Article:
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“Einstein said the arrow of time flies in only one direction. Faulkner, being from Mississippi, understood the matter differently. He said the past is never dead; it’s not even past. All of us labor in webs spun long ago before we were born, webs of heredity and environment, of desire and consequence, of history and eternity. Haunted by wrong turns and roads not taken, we pursue images perceived as new but whose provenance dates to the dim dramas of childhood, which are themselves but ripples of consequences echoing down the generations. The quotidian demands of life distract from this resonance of images and events, but some of us feel it always.
And who among us, offered the chance, would not relive the day or hour in which we first knew love, or ecstasy, or made a choice that forever altered our future, negating a life we might have had? Such chances are rarely granted. Memory and grief prove Faulkner right enough, but Einstein knew the finality of action. If I cannot change what I had for lunch yesterday, I certainly cannot unmake a marriage, erase the betrayal of a friend, or board a ship that left port twenty years ago.” — Greg Iles
A week or so back, I watched a program on the history channel which chronicled World Wars I and II. At a point in the narrative, there was mention of an incident which occurred early in WWII, when a young German soldier came face to face with a British soldier. The German was unarmed, and in an odd twist of fate, the British soldier went against all his training, and allowed the German to go free. Under ordinary circumstances, it might have been reason to celebrate – a moment when war was ignored. But in this instance, the man allowed to live was Adolph Hitler.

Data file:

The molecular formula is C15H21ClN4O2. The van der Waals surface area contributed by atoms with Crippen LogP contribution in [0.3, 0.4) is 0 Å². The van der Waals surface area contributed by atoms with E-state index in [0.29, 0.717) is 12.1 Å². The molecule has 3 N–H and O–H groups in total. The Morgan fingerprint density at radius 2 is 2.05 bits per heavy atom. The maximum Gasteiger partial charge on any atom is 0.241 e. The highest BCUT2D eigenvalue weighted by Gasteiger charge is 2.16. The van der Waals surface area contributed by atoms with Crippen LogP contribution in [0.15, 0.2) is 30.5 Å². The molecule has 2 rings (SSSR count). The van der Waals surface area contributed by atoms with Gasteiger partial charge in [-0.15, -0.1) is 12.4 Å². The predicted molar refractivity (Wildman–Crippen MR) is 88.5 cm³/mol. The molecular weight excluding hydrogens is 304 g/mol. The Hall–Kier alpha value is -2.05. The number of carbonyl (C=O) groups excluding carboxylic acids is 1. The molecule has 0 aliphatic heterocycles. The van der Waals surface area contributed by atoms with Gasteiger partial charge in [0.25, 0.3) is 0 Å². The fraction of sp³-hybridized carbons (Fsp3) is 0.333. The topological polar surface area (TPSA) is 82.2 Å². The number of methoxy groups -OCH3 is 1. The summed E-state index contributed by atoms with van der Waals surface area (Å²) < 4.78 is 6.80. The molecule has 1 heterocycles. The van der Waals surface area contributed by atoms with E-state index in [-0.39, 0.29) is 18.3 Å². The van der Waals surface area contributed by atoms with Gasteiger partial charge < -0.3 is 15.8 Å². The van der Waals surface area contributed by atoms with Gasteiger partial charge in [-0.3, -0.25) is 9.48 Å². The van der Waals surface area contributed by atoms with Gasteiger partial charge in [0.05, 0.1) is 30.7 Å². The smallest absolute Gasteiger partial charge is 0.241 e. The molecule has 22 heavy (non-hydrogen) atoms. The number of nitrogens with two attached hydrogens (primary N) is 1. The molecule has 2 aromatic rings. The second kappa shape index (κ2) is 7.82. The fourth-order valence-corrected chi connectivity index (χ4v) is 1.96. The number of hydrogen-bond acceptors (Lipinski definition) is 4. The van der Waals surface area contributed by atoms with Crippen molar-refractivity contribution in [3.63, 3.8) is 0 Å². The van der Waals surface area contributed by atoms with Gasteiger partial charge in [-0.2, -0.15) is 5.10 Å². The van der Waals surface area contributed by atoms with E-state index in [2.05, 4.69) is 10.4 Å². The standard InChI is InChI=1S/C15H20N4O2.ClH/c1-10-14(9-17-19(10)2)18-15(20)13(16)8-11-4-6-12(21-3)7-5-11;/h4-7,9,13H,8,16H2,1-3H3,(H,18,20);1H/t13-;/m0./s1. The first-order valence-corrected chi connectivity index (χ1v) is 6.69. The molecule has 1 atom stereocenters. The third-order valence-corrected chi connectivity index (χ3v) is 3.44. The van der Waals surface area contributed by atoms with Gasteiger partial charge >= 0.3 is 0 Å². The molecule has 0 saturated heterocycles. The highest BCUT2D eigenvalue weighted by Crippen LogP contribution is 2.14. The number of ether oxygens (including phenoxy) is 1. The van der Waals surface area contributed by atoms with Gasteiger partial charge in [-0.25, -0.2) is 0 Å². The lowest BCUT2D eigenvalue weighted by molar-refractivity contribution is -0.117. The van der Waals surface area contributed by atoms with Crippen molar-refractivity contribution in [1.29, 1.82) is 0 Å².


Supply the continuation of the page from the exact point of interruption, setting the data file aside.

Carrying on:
Even the narrator commented on the passing of a moment that would have changed history, and likely the world as we know it.
For days, it left me thinking of the role chance takes in our life; choices and circumstances that, in retrospect, seem to have adjusted to our path rather than the other way around. Only a fool would dare to believe in something as mundane as coincidence.
“Sometimes I remind myself that I almost skipped the party, that I almost went to a different college, that the whim of a minute could have changed everything and everyone. Our lives, so settled, so specific, are built on happenstance.”
Just last week, my brother posted a picture of my parents to his Facebook page. The photo was taken in the mid 50’s, my dad’s arms wrapped around my mother as they stood at the back of his 55 Chevy. In a conversation with my mother, I told her how much I liked the picture, but my favorite was one that sits on my mantle. The pose is similar, but my parents are standing in the middle of a cemetery, flanked by a tide of blossoms. My mother is pregnant, and filled with grief.
But there was something I didn’t know. In talking about the photo, my mother remarked again at the pain of losing her father; that it left her broken and as if her tears would never dry. She often wondered whether her baby might drown. She said the stress caused me to arrive early. A child expected on November 11th showed up on October 22nd.
Later, I played back over our conversation and wondered how my life might have been different had I been born in November rather than October. I’d have lived my life as a Scorpio instead of Libra. I’d have started school a year later, likely changing the names and faces of lifelong friends. Different schools; different parties. The butterfly changes colors.
But what if I had been born right on time because my grandfather didn’t die in September?
One of my favorite movies (ever) is It’s a Wonderful Life. The story is one of ordinary lives and ordinary failures, and moments strung together to make a remarkable life. In moments, we live (always), stitched into the rope that is time.
Perhaps love is nothing much more than a string of coincidences that somehow become miracles.